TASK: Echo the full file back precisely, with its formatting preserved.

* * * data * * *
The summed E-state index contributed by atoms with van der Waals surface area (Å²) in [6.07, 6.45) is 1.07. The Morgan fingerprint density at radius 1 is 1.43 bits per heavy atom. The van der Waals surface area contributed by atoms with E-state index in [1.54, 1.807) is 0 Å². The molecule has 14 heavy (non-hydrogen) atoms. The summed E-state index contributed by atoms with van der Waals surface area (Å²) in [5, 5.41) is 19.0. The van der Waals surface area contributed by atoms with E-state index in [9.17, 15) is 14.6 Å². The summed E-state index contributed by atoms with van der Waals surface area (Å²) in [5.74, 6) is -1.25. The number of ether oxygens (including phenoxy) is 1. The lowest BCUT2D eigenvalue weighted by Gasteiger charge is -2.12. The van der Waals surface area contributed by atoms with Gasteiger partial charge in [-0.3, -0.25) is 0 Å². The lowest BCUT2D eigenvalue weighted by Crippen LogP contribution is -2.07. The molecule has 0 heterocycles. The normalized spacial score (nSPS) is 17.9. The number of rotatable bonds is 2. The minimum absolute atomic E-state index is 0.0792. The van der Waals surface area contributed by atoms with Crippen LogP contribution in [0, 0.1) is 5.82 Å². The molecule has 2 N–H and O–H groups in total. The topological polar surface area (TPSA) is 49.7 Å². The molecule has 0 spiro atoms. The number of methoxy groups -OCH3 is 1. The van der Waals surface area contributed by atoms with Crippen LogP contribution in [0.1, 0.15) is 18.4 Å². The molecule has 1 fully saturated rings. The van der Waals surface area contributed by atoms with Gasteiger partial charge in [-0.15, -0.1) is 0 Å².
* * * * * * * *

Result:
The summed E-state index contributed by atoms with van der Waals surface area (Å²) in [6.07, 6.45) is 1.07. The Morgan fingerprint density at radius 1 is 1.43 bits per heavy atom. The van der Waals surface area contributed by atoms with E-state index in [1.54, 1.807) is 0 Å². The molecule has 14 heavy (non-hydrogen) atoms. The summed E-state index contributed by atoms with van der Waals surface area (Å²) in [5, 5.41) is 19.0. The van der Waals surface area contributed by atoms with E-state index in [9.17, 15) is 14.6 Å². The summed E-state index contributed by atoms with van der Waals surface area (Å²) in [5.74, 6) is -1.25. The number of ether oxygens (including phenoxy) is 1. The lowest BCUT2D eigenvalue weighted by Gasteiger charge is -2.12. The van der Waals surface area contributed by atoms with Gasteiger partial charge in [-0.3, -0.25) is 0 Å². The lowest BCUT2D eigenvalue weighted by Crippen LogP contribution is -2.07. The molecule has 0 heterocycles. The normalized spacial score (nSPS) is 17.9. The number of rotatable bonds is 2. The minimum absolute atomic E-state index is 0.0792. The van der Waals surface area contributed by atoms with Crippen LogP contribution in [0, 0.1) is 5.82 Å². The molecule has 2 N–H and O–H groups in total. The topological polar surface area (TPSA) is 49.7 Å². The molecule has 0 spiro atoms. The number of methoxy groups -OCH3 is 1. The van der Waals surface area contributed by atoms with Crippen LogP contribution in [0.1, 0.15) is 18.4 Å². The molecule has 1 fully saturated rings. The van der Waals surface area contributed by atoms with Gasteiger partial charge in [-0.15, -0.1) is 0 Å².